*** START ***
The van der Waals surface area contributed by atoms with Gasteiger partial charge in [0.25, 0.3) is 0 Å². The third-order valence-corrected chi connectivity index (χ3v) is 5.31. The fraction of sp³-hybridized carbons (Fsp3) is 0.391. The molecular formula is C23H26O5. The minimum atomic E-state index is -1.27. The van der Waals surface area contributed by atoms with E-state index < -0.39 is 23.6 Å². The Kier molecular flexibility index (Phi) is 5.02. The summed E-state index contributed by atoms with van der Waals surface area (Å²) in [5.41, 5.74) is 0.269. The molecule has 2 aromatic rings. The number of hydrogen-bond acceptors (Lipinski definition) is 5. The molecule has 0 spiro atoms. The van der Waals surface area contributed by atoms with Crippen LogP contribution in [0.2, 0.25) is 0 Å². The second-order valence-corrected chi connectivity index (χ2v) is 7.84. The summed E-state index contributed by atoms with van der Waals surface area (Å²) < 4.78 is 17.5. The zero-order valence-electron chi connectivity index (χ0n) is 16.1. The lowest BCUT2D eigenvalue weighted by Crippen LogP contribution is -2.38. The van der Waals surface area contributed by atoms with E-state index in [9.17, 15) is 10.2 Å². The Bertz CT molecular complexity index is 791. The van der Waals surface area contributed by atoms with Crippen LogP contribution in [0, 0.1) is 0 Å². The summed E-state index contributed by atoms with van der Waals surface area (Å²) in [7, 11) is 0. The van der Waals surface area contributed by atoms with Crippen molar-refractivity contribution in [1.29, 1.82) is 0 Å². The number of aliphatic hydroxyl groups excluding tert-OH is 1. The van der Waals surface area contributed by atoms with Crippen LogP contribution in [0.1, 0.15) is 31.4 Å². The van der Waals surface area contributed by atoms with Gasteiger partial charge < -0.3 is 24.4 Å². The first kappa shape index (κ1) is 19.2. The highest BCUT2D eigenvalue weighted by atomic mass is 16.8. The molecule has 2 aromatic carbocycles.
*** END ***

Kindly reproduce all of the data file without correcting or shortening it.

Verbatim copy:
The van der Waals surface area contributed by atoms with Gasteiger partial charge in [0.25, 0.3) is 0 Å². The third-order valence-corrected chi connectivity index (χ3v) is 5.31. The fraction of sp³-hybridized carbons (Fsp3) is 0.391. The molecular formula is C23H26O5. The minimum atomic E-state index is -1.27. The van der Waals surface area contributed by atoms with E-state index < -0.39 is 23.6 Å². The Kier molecular flexibility index (Phi) is 5.02. The summed E-state index contributed by atoms with van der Waals surface area (Å²) in [5.41, 5.74) is 0.269. The molecule has 2 aromatic rings. The number of hydrogen-bond acceptors (Lipinski definition) is 5. The molecule has 0 spiro atoms. The van der Waals surface area contributed by atoms with Crippen LogP contribution in [0.2, 0.25) is 0 Å². The second-order valence-corrected chi connectivity index (χ2v) is 7.84. The summed E-state index contributed by atoms with van der Waals surface area (Å²) < 4.78 is 17.5. The zero-order valence-electron chi connectivity index (χ0n) is 16.1. The lowest BCUT2D eigenvalue weighted by Crippen LogP contribution is -2.38. The van der Waals surface area contributed by atoms with E-state index in [9.17, 15) is 10.2 Å². The Bertz CT molecular complexity index is 791. The van der Waals surface area contributed by atoms with Crippen LogP contribution in [0, 0.1) is 0 Å². The summed E-state index contributed by atoms with van der Waals surface area (Å²) in [7, 11) is 0. The van der Waals surface area contributed by atoms with Crippen molar-refractivity contribution in [1.29, 1.82) is 0 Å². The number of aliphatic hydroxyl groups excluding tert-OH is 1. The van der Waals surface area contributed by atoms with Crippen LogP contribution in [0.1, 0.15) is 31.4 Å². The van der Waals surface area contributed by atoms with Gasteiger partial charge < -0.3 is 24.4 Å². The first kappa shape index (κ1) is 19.2. The highest BCUT2D eigenvalue weighted by atomic mass is 16.8. The molecule has 2 aromatic carbocycles.